"I heard, Hoss. What happened?"
Harry told him about Victor Sells and his little drug ring. He's a good storyteller and Ebenezar found himself on tenterhooks throughout, despite knowing the ending.
"So when Morgan finally figured out I was innocent the stubborn, self-righteous prick had to save my life. He's pretty pissed about it. Then he gave evidence to the Council showing that I was trying to stop the Black Magic, not participate. Of course, he gave me a nice warning that when I do inevitably turn to the Dark Side, he'll be there."
"You can say a lot about Morgan, but he's an honest bulldog. He wouldn't leave a man to burn."
"You know I support you, Hoss."
"You're the only one, Sir."
There's not much else to be said. He wanted to know what happened, but he's already read the report. He wanted to know what happened when the vampires imprisoned Harry, but Harry will never say, and he's not sure he wants to know, not really.
What Ebenezar wanted most of all is to point out to the Council is how the vampires tortured his boy to the point of distraction, put him in a corner, in a situation where there was no right answer, then blamed him for the outcome.
Harry was never the cause of the war. He was the excuse, but the Council will never listen.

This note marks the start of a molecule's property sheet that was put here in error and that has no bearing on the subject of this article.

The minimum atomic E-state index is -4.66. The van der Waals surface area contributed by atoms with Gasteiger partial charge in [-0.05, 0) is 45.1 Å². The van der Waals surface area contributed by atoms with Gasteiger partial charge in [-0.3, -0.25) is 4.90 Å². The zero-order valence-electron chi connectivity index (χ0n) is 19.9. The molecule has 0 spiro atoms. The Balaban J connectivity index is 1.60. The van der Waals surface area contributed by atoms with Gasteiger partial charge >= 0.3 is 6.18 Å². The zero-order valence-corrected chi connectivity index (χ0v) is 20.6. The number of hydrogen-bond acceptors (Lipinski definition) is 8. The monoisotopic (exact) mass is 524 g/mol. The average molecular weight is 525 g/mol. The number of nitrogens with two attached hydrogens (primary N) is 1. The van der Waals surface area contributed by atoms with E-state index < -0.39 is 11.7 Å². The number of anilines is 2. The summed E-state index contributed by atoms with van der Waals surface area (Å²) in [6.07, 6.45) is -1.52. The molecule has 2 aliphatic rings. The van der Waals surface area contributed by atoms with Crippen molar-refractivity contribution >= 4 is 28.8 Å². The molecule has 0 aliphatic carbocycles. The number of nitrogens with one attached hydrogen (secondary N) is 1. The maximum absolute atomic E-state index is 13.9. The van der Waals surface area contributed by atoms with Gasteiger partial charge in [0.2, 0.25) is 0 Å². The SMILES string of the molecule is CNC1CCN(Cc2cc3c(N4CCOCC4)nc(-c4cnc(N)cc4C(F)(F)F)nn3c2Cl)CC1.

Ebenezar listened. Listened to his grief. His guilt. His questions. The boy has many theories and, like old times, they swap them. But Ebenezar only has one answer.
There is no cure for vampirism.
Harry doesn't call anymore.
Ebenezar stared at the phone. He could've handled that better.
"How exactly did you end up with a debt to Mab, Hoss?"
"You're not going to like it."
"Tell me anyway."
Harry told him. Ebenezar cursed for five minutes straight.
"You never told me."
"You know I don't like talking about fighting DuMorne."
Harry wasn't telling him everything, but then, he has secrets from the boy as well. He can hardly throw stones.
The boy doesn't thank him for Ortega's death. That's not how things go. It's just as well. If Harry were to know the full truth of what he did it would ruin everything.
Harry doesn't phone. Ebenezar hadn't expected him to, which must be why he's sitting by the phone constantly, the Speaking Stone in his pocket, just in case.
He's desperate to phone Harry, which he knows would be the worst thing he could do. His boy was angry, desperate to lash out. From his point of view, everything he believed in has been betrayed.
Perhaps he's right.
The key is time. Patience. But Ebenezar has never been good at patience and memories of a thousand arguments with Maggie flash before him. He begs to whatever God may listen to not let him lose Harry the same way.
He couldn't keep his patient silence after Halloween. He heard about Harry being drafted into the Wardens, about Kemmler's disciples, and Harry riding a zombie T-Rex in order to stop the god-making ritual (he'd say the zombie T-Rex was just a outlandish story, except he knows Harry).
"I heard about what happened. How are you, Hoss?"
Harry was probably beaten to within an inch of his life and then some, but sure, he's fine.